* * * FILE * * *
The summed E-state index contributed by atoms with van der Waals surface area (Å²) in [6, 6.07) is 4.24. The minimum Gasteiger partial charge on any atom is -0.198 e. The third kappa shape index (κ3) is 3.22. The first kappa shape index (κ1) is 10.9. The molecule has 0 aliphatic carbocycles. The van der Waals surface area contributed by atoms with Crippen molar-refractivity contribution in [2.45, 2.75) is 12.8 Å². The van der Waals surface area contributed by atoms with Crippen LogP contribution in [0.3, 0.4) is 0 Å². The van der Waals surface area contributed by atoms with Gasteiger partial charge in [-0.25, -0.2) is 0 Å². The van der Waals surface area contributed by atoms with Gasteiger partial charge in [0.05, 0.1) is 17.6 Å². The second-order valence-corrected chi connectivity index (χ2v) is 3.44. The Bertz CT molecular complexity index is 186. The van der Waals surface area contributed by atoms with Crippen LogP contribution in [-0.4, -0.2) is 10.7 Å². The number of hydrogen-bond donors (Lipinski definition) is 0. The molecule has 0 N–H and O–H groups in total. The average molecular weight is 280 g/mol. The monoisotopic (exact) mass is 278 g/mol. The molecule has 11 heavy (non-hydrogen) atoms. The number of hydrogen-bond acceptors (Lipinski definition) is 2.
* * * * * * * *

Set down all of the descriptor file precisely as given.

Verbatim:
The summed E-state index contributed by atoms with van der Waals surface area (Å²) in [6, 6.07) is 4.24. The minimum Gasteiger partial charge on any atom is -0.198 e. The third kappa shape index (κ3) is 3.22. The first kappa shape index (κ1) is 10.9. The molecule has 0 aliphatic carbocycles. The van der Waals surface area contributed by atoms with Crippen molar-refractivity contribution in [2.45, 2.75) is 12.8 Å². The van der Waals surface area contributed by atoms with Crippen LogP contribution in [0.3, 0.4) is 0 Å². The van der Waals surface area contributed by atoms with Gasteiger partial charge in [-0.25, -0.2) is 0 Å². The van der Waals surface area contributed by atoms with Gasteiger partial charge in [0.05, 0.1) is 17.6 Å². The second-order valence-corrected chi connectivity index (χ2v) is 3.44. The Bertz CT molecular complexity index is 186. The van der Waals surface area contributed by atoms with Crippen LogP contribution in [-0.4, -0.2) is 10.7 Å². The number of hydrogen-bond donors (Lipinski definition) is 0. The molecule has 0 N–H and O–H groups in total. The average molecular weight is 280 g/mol. The monoisotopic (exact) mass is 278 g/mol. The molecule has 11 heavy (non-hydrogen) atoms. The number of hydrogen-bond acceptors (Lipinski definition) is 2.